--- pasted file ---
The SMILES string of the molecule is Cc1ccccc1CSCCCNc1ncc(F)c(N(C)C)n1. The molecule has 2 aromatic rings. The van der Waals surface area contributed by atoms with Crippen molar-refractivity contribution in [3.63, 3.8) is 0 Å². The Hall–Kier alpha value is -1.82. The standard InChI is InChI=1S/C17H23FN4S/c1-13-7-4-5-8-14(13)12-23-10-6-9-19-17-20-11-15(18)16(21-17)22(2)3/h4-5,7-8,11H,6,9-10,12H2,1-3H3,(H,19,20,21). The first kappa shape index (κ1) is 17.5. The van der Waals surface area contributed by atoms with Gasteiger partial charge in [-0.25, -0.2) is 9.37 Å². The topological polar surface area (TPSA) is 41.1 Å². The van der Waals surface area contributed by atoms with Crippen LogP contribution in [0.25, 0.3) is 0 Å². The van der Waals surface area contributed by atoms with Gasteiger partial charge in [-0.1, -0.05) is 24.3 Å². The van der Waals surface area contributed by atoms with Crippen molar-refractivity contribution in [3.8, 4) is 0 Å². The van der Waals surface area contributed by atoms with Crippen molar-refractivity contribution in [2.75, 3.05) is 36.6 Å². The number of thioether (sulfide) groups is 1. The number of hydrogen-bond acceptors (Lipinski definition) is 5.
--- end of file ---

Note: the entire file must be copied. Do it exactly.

The SMILES string of the molecule is Cc1ccccc1CSCCCNc1ncc(F)c(N(C)C)n1. The molecule has 2 aromatic rings. The van der Waals surface area contributed by atoms with Crippen molar-refractivity contribution in [3.63, 3.8) is 0 Å². The Hall–Kier alpha value is -1.82. The standard InChI is InChI=1S/C17H23FN4S/c1-13-7-4-5-8-14(13)12-23-10-6-9-19-17-20-11-15(18)16(21-17)22(2)3/h4-5,7-8,11H,6,9-10,12H2,1-3H3,(H,19,20,21). The first kappa shape index (κ1) is 17.5. The van der Waals surface area contributed by atoms with Gasteiger partial charge in [-0.25, -0.2) is 9.37 Å². The topological polar surface area (TPSA) is 41.1 Å². The van der Waals surface area contributed by atoms with Crippen LogP contribution in [0.25, 0.3) is 0 Å². The van der Waals surface area contributed by atoms with Gasteiger partial charge in [-0.1, -0.05) is 24.3 Å². The van der Waals surface area contributed by atoms with Crippen molar-refractivity contribution in [3.8, 4) is 0 Å². The van der Waals surface area contributed by atoms with Crippen molar-refractivity contribution in [2.75, 3.05) is 36.6 Å². The number of thioether (sulfide) groups is 1. The number of hydrogen-bond acceptors (Lipinski definition) is 5.